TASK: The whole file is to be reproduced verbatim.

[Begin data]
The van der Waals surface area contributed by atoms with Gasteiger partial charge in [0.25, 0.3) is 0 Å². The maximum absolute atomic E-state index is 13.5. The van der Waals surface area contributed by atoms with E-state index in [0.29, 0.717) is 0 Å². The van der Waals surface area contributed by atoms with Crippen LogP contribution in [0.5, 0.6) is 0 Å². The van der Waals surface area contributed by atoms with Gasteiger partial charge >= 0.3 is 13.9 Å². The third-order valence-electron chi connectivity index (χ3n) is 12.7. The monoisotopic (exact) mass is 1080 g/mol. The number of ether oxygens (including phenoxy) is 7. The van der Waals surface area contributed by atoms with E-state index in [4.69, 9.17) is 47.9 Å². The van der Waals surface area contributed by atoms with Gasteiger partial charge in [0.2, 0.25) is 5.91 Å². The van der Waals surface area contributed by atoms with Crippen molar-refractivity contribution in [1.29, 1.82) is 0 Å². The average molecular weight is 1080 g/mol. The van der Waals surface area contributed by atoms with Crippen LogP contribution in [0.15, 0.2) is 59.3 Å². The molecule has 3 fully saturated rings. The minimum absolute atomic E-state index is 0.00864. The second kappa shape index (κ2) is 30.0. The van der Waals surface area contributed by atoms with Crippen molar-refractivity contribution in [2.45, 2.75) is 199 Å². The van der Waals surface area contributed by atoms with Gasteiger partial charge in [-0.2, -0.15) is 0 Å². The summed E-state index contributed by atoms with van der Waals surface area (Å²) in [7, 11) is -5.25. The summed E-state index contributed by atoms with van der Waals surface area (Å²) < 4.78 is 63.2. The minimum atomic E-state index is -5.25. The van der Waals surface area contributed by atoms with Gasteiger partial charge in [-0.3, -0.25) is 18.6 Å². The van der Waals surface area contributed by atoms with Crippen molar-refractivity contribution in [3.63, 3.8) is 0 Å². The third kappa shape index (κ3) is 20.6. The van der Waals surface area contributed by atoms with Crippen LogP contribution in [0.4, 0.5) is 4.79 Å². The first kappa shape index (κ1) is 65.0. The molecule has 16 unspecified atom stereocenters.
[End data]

The van der Waals surface area contributed by atoms with Gasteiger partial charge in [0.25, 0.3) is 0 Å². The maximum absolute atomic E-state index is 13.5. The van der Waals surface area contributed by atoms with E-state index in [0.29, 0.717) is 0 Å². The van der Waals surface area contributed by atoms with Crippen LogP contribution in [0.5, 0.6) is 0 Å². The van der Waals surface area contributed by atoms with Gasteiger partial charge >= 0.3 is 13.9 Å². The third-order valence-electron chi connectivity index (χ3n) is 12.7. The monoisotopic (exact) mass is 1080 g/mol. The number of ether oxygens (including phenoxy) is 7. The van der Waals surface area contributed by atoms with E-state index in [4.69, 9.17) is 47.9 Å². The van der Waals surface area contributed by atoms with Gasteiger partial charge in [0.2, 0.25) is 5.91 Å². The van der Waals surface area contributed by atoms with Crippen molar-refractivity contribution in [1.29, 1.82) is 0 Å². The average molecular weight is 1080 g/mol. The van der Waals surface area contributed by atoms with Crippen LogP contribution in [0.15, 0.2) is 59.3 Å². The molecule has 3 fully saturated rings. The minimum absolute atomic E-state index is 0.00864. The second kappa shape index (κ2) is 30.0. The van der Waals surface area contributed by atoms with Crippen molar-refractivity contribution in [2.45, 2.75) is 199 Å². The van der Waals surface area contributed by atoms with Gasteiger partial charge in [-0.2, -0.15) is 0 Å². The summed E-state index contributed by atoms with van der Waals surface area (Å²) in [7, 11) is -5.25. The summed E-state index contributed by atoms with van der Waals surface area (Å²) < 4.78 is 63.2. The minimum atomic E-state index is -5.25. The van der Waals surface area contributed by atoms with Gasteiger partial charge in [-0.3, -0.25) is 18.6 Å². The van der Waals surface area contributed by atoms with Crippen molar-refractivity contribution in [3.63, 3.8) is 0 Å². The third kappa shape index (κ3) is 20.6. The van der Waals surface area contributed by atoms with Crippen LogP contribution in [0.4, 0.5) is 4.79 Å². The first kappa shape index (κ1) is 65.0. The molecule has 16 unspecified atom stereocenters.